The Press Newspaper
Ottawa County Common Pleas Court Judge Bruce Winters did the right thing in requiring Terri Camp prove she can remain sober for three years before the court will even consider reinstating her driving privileges, says Jane Miller, the mother of a 14-year-old boy who died from injuries in a 1993 car accident Camp caused.
Judge Winters ruled Camp, of Woodville, shall be monitored by the court’s adult probation department and participate in its random drug and alcohol testing program; with testing to be conducted at least once a week. She’ll be required to wear an ankle monitor during the initial phase of observation and will be responsible for monitoring and testing costs.
The judge set a hearing date for May 17, 2013 at 9 a.m. to consider Camp’s motion for reinstating her driving privileges.
“I think Judge Winter’s decision was extremely fair,” Miller said last week. “We asked for eight years, he gave us three. I asked for proof and he definitely is making her show that proof. I think if she is truly drug and alcohol free as she states she should not have any problems complying with these rules. Although she seems to think she is beyond the rules as it was proven that she drove on a suspended license. So we shall see what this outcome brings. If she can comply with all that is asked of her, then we need to re-evaluate our thoughts at that time.”
Conservation groups are challenging the Ohio Environmental Protection Agency’s decision last month to issue a water quality certification to the U.S. Army Corps of Engineers that allows for the disposal of up to 800,000 cubic yards of dredged sediment from the Toledo Harbor into the open lake.
The National Wildlife Federation, the Ohio Environmental Council, the Lake Erie Charterboat Association, the Izaak Walton League, and the Western Lake Erie Waterkeeper Association recently filed an appeal with the Ohio Environmental Review Appeals Commission (ERAC).
The groups say that dumping dredged sediments into the Western Basin of Lake Erie harms water quality, fish and aquatic habitat. The practice, which also exacerbates harmful algae blooms in the lake, increase costs to cities, businesses and people stemming from environmental damage and impacts to fishing, boating, water recreation and drinking water supplies.
Chief Master Sergeant Wade L. Gaston, a 24-year military veteran of the United States Air Force and Air National Guard, will be the keynote speaker at the East Toledo Club’s 77th annual Memorial Day service Monday morning at Pearson Park.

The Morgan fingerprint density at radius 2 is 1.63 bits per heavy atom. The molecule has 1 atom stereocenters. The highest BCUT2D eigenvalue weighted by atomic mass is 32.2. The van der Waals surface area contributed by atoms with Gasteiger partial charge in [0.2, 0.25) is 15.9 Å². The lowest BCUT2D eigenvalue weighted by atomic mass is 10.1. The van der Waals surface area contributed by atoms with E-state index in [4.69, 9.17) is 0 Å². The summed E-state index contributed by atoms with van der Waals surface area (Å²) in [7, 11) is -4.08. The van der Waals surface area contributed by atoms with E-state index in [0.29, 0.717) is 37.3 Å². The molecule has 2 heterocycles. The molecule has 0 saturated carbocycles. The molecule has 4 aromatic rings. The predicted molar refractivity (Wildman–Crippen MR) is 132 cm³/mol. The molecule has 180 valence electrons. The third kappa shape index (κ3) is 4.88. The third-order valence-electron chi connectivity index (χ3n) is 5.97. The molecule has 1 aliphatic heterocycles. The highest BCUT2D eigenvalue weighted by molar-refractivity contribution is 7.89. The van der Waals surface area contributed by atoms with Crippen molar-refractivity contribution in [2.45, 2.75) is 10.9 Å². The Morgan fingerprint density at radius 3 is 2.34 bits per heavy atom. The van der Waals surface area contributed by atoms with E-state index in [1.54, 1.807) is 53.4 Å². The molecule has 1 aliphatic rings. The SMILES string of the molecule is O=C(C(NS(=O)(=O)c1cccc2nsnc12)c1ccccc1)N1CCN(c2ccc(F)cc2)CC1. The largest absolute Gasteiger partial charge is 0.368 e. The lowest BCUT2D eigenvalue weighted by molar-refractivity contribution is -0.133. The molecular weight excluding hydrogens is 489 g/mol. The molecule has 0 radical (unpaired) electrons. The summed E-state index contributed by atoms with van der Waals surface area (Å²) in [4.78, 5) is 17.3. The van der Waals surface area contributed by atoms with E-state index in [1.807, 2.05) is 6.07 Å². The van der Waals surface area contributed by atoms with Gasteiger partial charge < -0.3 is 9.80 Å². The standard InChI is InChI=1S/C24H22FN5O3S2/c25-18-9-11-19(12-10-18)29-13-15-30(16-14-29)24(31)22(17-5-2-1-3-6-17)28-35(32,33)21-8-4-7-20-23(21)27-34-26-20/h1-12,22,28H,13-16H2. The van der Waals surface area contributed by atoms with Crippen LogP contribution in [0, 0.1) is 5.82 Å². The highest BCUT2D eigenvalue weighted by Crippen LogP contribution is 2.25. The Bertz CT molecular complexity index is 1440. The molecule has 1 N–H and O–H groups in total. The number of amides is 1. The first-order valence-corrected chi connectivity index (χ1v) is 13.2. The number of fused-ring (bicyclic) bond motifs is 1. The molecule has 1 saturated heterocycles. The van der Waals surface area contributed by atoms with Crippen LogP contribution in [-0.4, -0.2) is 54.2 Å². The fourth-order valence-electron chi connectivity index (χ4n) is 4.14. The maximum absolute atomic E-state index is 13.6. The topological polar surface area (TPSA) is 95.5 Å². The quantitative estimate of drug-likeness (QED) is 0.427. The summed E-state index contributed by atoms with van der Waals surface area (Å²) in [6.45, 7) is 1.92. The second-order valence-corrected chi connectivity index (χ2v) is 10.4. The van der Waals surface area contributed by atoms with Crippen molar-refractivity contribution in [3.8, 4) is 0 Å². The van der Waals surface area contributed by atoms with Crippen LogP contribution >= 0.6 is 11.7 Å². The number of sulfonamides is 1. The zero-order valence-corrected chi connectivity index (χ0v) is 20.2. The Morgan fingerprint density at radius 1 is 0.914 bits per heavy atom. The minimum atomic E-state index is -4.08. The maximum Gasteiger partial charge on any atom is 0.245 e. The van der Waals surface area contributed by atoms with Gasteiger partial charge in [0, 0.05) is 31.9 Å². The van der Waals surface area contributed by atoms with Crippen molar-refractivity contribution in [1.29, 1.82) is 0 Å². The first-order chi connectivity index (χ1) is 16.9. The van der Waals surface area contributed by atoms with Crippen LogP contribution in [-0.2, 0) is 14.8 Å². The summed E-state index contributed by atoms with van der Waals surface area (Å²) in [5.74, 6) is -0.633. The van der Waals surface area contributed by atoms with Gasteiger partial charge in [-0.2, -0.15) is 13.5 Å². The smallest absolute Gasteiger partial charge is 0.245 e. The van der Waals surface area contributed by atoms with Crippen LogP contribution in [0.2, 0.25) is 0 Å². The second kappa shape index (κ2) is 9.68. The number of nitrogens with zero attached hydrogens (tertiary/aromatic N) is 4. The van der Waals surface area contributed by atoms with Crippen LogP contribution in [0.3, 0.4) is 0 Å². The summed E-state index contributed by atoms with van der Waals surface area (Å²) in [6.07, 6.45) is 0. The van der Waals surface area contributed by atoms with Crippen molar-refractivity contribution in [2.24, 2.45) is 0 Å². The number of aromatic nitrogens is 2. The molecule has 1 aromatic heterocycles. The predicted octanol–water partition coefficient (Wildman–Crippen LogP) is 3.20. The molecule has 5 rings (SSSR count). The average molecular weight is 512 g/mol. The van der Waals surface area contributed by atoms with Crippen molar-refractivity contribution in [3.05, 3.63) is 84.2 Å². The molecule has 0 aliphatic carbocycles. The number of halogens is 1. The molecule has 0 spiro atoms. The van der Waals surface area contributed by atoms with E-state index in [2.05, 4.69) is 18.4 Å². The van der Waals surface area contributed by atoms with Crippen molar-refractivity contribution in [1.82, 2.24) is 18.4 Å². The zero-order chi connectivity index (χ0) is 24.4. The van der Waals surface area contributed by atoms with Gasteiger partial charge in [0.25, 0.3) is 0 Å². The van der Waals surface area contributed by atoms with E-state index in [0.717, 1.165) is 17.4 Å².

The public is invited to the event, which will start with a 7:30 a.m. flag raising and playing of Taps in front of the Packer Hammersmith Center. The Color Guard and Rifle Squad consisting of members from local VFW and American Legion Posts will raise the flag.
A breakfast will follow at Macomber lodge, followed by CMSgt. Gaston’s speech.
CMSgt. Gaston currently holds the position of State Human Resource Advisor for the State of Ohio assigned to Beightler Armory at State Headquarters in Columbus.
CMSgt. Gaston has been deployed to assignments in Germany, England and Turkey. He was assigned to the 180th Fighter Wing, based in Swanton.
The Western Lake Erie WaterKeeper Association, in cooperation with FreshWater Futures and RiverLures livery, is hosting its second annual morning paddlequest and ecotour on the Maumee River on Sunday, June 6, from 9:30 a.m. – 1 p.m.
The two hour event will feature a naturalist from Maumee Bay State Park, Dana Bollin, who will highlight the bird life, ecololgy and history of the river along the route.
The day will begin at Farnsworth Metropark, located along US 24 in Waterville, where participants will get a continental breakfast, then car-pool to Grand Rapids, and the RiverLures canoe livery. Canoes and kayaks will be available for rent at a discounted rate of $18 per boat, along with life vests, paddles, and shuttle service. Participants may choose to bring their own personal watercraft. The flotilla will travel approximately five miles downstream to Farnsworth Metropark, where it will be treated to a lavish lunch.
Passers-by may have thought the Confederate Army had been reformed and was using Willow Cemetery in Oregon as a staging area.
General Robert E. Lee, as portrayed by Chuck Eberle, of Van Wert, O., and 15 local “confederates” conducted a ceremony May 16 at the grave of John E. Moser, the only known veteran of the Confederate Army buried at the cemetery, to replace a marker noting his service.
The ceremony included a 21-gun salute and the firing of two canons as Eberle placed a Confederate States of America marker next to Moser’s tombstone. Age and weather had deteriorated a previous marker.
Eberle, a descendant of General Lee, had noticed the broken marker during a visit to the cemetery last year while attending the OregonFest celebration. He organized the replacement ceremony.
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